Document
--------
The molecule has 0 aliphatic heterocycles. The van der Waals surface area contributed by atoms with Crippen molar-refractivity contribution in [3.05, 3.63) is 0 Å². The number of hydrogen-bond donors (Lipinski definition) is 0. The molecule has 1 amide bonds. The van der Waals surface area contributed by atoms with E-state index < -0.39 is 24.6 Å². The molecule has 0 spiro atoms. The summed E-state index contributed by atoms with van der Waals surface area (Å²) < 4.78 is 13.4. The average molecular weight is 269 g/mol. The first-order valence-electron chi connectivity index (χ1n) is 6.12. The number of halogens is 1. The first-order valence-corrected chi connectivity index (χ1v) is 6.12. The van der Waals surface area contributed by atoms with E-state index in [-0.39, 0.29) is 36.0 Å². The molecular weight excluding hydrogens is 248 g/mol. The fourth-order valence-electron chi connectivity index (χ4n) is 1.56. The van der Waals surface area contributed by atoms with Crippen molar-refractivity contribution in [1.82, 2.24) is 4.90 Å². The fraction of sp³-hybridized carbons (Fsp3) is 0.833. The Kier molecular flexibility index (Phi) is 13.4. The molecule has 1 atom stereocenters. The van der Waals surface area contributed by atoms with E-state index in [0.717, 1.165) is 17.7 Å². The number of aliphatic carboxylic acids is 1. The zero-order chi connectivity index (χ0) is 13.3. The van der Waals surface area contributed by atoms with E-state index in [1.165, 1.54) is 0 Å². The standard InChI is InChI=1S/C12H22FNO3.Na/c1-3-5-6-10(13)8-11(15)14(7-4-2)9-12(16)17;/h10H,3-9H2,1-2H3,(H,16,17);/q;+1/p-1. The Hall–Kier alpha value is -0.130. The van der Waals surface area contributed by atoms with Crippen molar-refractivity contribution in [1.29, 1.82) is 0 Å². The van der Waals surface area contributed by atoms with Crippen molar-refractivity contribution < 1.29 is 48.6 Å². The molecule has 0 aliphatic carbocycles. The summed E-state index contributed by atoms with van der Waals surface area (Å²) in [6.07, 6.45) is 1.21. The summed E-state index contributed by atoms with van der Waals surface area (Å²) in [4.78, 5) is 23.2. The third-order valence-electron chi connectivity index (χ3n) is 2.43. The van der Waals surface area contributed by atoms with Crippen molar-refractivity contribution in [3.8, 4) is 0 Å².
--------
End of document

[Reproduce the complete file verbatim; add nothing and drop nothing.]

The molecule has 0 aliphatic heterocycles. The van der Waals surface area contributed by atoms with Crippen molar-refractivity contribution in [3.05, 3.63) is 0 Å². The number of hydrogen-bond donors (Lipinski definition) is 0. The molecule has 1 amide bonds. The van der Waals surface area contributed by atoms with E-state index < -0.39 is 24.6 Å². The molecule has 0 spiro atoms. The summed E-state index contributed by atoms with van der Waals surface area (Å²) < 4.78 is 13.4. The average molecular weight is 269 g/mol. The first-order valence-electron chi connectivity index (χ1n) is 6.12. The number of halogens is 1. The first-order valence-corrected chi connectivity index (χ1v) is 6.12. The van der Waals surface area contributed by atoms with E-state index in [-0.39, 0.29) is 36.0 Å². The molecular weight excluding hydrogens is 248 g/mol. The fourth-order valence-electron chi connectivity index (χ4n) is 1.56. The van der Waals surface area contributed by atoms with Crippen molar-refractivity contribution in [1.82, 2.24) is 4.90 Å². The fraction of sp³-hybridized carbons (Fsp3) is 0.833. The Kier molecular flexibility index (Phi) is 13.4. The molecule has 1 atom stereocenters. The van der Waals surface area contributed by atoms with E-state index in [0.717, 1.165) is 17.7 Å². The number of aliphatic carboxylic acids is 1. The zero-order chi connectivity index (χ0) is 13.3. The van der Waals surface area contributed by atoms with E-state index in [1.165, 1.54) is 0 Å². The standard InChI is InChI=1S/C12H22FNO3.Na/c1-3-5-6-10(13)8-11(15)14(7-4-2)9-12(16)17;/h10H,3-9H2,1-2H3,(H,16,17);/q;+1/p-1. The Hall–Kier alpha value is -0.130. The van der Waals surface area contributed by atoms with Crippen molar-refractivity contribution in [1.29, 1.82) is 0 Å². The van der Waals surface area contributed by atoms with Crippen molar-refractivity contribution < 1.29 is 48.6 Å². The molecule has 0 aliphatic carbocycles. The summed E-state index contributed by atoms with van der Waals surface area (Å²) in [6.07, 6.45) is 1.21. The summed E-state index contributed by atoms with van der Waals surface area (Å²) in [4.78, 5) is 23.2. The third-order valence-electron chi connectivity index (χ3n) is 2.43. The van der Waals surface area contributed by atoms with Crippen molar-refractivity contribution in [3.8, 4) is 0 Å².